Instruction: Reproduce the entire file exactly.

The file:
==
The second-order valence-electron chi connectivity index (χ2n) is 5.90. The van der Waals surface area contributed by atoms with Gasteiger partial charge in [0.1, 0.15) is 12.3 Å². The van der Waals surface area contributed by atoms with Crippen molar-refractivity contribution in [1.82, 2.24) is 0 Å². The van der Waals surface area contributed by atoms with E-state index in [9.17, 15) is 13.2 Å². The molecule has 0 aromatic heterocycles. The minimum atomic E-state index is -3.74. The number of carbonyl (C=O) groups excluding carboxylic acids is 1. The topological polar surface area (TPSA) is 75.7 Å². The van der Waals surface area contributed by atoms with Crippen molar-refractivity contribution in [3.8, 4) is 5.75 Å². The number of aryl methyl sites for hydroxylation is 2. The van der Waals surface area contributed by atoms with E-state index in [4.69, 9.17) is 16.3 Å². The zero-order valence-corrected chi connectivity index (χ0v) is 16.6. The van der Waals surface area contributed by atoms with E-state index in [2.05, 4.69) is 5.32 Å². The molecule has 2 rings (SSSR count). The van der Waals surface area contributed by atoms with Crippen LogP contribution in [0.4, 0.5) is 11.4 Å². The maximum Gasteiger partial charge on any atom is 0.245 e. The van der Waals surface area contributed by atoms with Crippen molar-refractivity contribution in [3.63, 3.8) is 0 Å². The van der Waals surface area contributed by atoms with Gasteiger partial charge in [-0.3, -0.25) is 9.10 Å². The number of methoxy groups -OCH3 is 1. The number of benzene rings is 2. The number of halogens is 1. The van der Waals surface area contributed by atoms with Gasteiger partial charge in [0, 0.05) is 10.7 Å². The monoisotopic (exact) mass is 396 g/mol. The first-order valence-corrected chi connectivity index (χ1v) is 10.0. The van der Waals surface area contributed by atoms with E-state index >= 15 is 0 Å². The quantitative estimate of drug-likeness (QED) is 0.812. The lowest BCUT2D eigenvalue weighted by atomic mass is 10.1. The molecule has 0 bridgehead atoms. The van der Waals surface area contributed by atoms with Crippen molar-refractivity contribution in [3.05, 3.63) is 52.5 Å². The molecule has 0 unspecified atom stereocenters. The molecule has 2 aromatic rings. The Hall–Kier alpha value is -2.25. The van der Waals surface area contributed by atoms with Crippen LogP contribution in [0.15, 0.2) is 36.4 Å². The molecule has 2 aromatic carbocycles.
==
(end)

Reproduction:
The second-order valence-electron chi connectivity index (χ2n) is 5.90. The van der Waals surface area contributed by atoms with Gasteiger partial charge in [0.1, 0.15) is 12.3 Å². The van der Waals surface area contributed by atoms with Crippen molar-refractivity contribution in [1.82, 2.24) is 0 Å². The van der Waals surface area contributed by atoms with E-state index in [9.17, 15) is 13.2 Å². The molecule has 0 aromatic heterocycles. The minimum atomic E-state index is -3.74. The number of carbonyl (C=O) groups excluding carboxylic acids is 1. The topological polar surface area (TPSA) is 75.7 Å². The van der Waals surface area contributed by atoms with Crippen molar-refractivity contribution in [3.8, 4) is 5.75 Å². The number of aryl methyl sites for hydroxylation is 2. The van der Waals surface area contributed by atoms with E-state index in [4.69, 9.17) is 16.3 Å². The zero-order valence-corrected chi connectivity index (χ0v) is 16.6. The van der Waals surface area contributed by atoms with E-state index in [2.05, 4.69) is 5.32 Å². The molecule has 2 rings (SSSR count). The van der Waals surface area contributed by atoms with Crippen LogP contribution in [0.4, 0.5) is 11.4 Å². The maximum Gasteiger partial charge on any atom is 0.245 e. The van der Waals surface area contributed by atoms with Crippen molar-refractivity contribution in [3.63, 3.8) is 0 Å². The van der Waals surface area contributed by atoms with Gasteiger partial charge in [-0.3, -0.25) is 9.10 Å². The number of methoxy groups -OCH3 is 1. The number of benzene rings is 2. The number of halogens is 1. The van der Waals surface area contributed by atoms with Gasteiger partial charge in [0, 0.05) is 10.7 Å². The monoisotopic (exact) mass is 396 g/mol. The first-order valence-corrected chi connectivity index (χ1v) is 10.0. The van der Waals surface area contributed by atoms with E-state index >= 15 is 0 Å². The quantitative estimate of drug-likeness (QED) is 0.812. The lowest BCUT2D eigenvalue weighted by atomic mass is 10.1. The molecule has 0 bridgehead atoms. The van der Waals surface area contributed by atoms with Crippen molar-refractivity contribution in [3.05, 3.63) is 52.5 Å². The molecule has 0 unspecified atom stereocenters. The molecule has 2 aromatic rings. The Hall–Kier alpha value is -2.25. The van der Waals surface area contributed by atoms with Crippen LogP contribution in [0.15, 0.2) is 36.4 Å². The molecule has 2 aromatic carbocycles.